Its use is normally approved by the society, at least tolerated by the absence of any practical opposition.
The ideal would be that all men would equally be provided of it satisfactorily. However, this is not the case: the unequality of its distribution is amazing, a significant minority is deprived of it, a majority is in an average situation while a small minority has the privilege to be very heavily equipped of it in a way to enjoy it much more intensely than the ordinary mortals, with a total value comparable to the one of all others combined.
The existence of extreme fortunes also maintains numbers of poors in the dream to benefit of it suddenly, leading them for instance to regularly try their luck at Lotto, again and again for years, in a manner which in practice is not constructive because it restarts at any time to zero, not letting them ever increase their chances by the accumulation of attempts. This may ultimately more contribute to keep their whole lives in poverty, impoverishing them little by little.
By default of this, one can also be satisfied with a secondary ideal according to which its distribution and its possible absence would carry a moral value, it would occur in a fair manner. Some believe in such a Justice of destiny. However, it is already quite clear that those who are most filled of it are not always those who would need it most. So, instead of a share according to the need, we can still hope for a share according to merit and the moral value of beneficiaries. Here, unfortunately, it would be quite difficult to make objective statistics, so that everyone is finally free to make its opinion on the state of the current world vis-à-vis this issue, while others with a different opinion cannot easily argue.
Money is earned by the labour of work, and the comfort it provides is the counterpart quantitatively more or less rigorous although subjectively not equivalent, to a discomfort beared otherwise (or at least a usefulness provided to others), which somehow moderates the inequality of fates between those who were lucky enough to be able to work hard to earn a lot, and those that, involuntarily kept unemployed, had at least, instead of comfort, a sort of relief of a quiet and idle life. An advantage of money remains the margins of freedom of everyone to manage his budget, the ability to restrict it on the one hand to better free oneself on the other hand, so that any gain or loss remains the counterpart of an opposite element maintaining a relative justice on a global level.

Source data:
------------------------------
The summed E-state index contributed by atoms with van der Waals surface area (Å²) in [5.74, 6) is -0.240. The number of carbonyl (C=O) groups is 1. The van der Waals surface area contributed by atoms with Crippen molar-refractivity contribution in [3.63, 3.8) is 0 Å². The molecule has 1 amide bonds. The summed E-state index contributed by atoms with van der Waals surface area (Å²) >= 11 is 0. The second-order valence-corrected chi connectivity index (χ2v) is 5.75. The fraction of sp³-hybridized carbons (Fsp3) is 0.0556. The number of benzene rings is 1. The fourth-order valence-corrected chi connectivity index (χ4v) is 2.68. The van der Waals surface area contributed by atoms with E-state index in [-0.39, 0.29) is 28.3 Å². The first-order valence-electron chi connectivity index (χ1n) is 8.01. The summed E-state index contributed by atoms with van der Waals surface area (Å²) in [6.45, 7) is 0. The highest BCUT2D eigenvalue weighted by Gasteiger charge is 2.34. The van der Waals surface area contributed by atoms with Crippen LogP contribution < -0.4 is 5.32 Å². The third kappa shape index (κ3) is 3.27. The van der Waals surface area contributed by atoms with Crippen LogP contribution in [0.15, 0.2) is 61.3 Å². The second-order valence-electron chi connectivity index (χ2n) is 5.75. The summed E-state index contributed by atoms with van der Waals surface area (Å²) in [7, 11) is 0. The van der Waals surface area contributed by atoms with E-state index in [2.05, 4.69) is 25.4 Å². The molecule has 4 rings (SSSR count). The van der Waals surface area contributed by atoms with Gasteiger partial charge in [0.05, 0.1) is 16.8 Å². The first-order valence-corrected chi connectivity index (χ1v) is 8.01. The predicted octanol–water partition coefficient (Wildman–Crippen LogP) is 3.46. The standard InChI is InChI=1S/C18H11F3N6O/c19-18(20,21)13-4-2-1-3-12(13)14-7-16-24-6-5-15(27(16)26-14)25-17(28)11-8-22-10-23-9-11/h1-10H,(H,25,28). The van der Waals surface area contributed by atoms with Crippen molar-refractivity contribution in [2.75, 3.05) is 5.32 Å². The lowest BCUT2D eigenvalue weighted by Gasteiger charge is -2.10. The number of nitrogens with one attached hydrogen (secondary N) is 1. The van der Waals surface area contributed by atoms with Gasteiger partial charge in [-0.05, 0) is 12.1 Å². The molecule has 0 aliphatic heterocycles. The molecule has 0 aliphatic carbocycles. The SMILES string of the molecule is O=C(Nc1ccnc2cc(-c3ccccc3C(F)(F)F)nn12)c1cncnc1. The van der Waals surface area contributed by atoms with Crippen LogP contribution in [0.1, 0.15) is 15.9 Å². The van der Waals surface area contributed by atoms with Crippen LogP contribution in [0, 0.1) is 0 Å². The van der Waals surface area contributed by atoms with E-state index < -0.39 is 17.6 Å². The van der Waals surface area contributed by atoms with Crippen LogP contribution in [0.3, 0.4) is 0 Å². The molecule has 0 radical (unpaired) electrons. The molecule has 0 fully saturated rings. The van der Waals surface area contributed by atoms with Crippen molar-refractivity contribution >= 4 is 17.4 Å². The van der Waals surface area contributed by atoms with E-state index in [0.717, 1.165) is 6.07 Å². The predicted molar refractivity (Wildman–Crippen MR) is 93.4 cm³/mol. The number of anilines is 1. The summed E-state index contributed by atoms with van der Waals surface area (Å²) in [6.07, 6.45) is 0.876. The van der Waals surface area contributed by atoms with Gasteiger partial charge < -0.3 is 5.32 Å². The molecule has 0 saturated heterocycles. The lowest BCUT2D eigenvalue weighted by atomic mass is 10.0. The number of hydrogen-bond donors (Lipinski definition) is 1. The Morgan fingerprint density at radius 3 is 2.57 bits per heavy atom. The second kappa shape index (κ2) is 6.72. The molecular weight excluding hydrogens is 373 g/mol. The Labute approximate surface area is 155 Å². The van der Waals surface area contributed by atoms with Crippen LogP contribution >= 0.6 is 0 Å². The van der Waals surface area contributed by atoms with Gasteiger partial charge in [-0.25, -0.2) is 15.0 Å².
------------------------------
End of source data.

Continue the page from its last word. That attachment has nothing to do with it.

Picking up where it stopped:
If a rich happens to know of the misery of a poor and to have mercy, nothing prevents him from exercising his generosity to him, without pain abandoning a portion of his monetary surplus which he has no use of, to directly let the poor, with the greatest need of it, enjoy it. Such an act of charity can be implemented very easily, even trivially and automatically, by the virtue of the universally interchangeable character of money on different markets, regardless of the identities of both donor and recipient, any of their talents or skills, and their differences of tastes and needs. Such an act is universally honored by all religions as the virtue par excellence. It is moreover institutionalized in the name of the common good as a common practice, even in some extent made compulsory by the welfare state as a fundamental human right for the sake of egalitarianism. It is also optionally (but in a fairly widespread way) by the works of all humanitarian organizations. All political parties still include regularly in their electoral priorities the fight against poverty and unemployment, despite the fundamental inefficiency generally observed of any governmental attempts of action in this area.
However, as the the defects of its social functioning (which are the cruelty of his absence and the injustice of its distribution)keep disturbing our concience, many artists and novelists keep denouncing them over and over, at the border of confusion between the present defects of the money system and money itself, despite the visible strangeness of such a confusion of opposites. And even a few ideologues, considering its defects to be uncurable as inherent to the very concept of money, have come to condemn money as a social evil of the world that should be banned. It is not, of course, argued that from an individual viewpoint the comfort it provides to its owners would anyhow be wrong in itself. But the fact of benefiting it beyond a certain extent is only considered to be frivolous and insignificant, thus the desire for such excess may be considered somehow evil (especially considering that some others would need it more).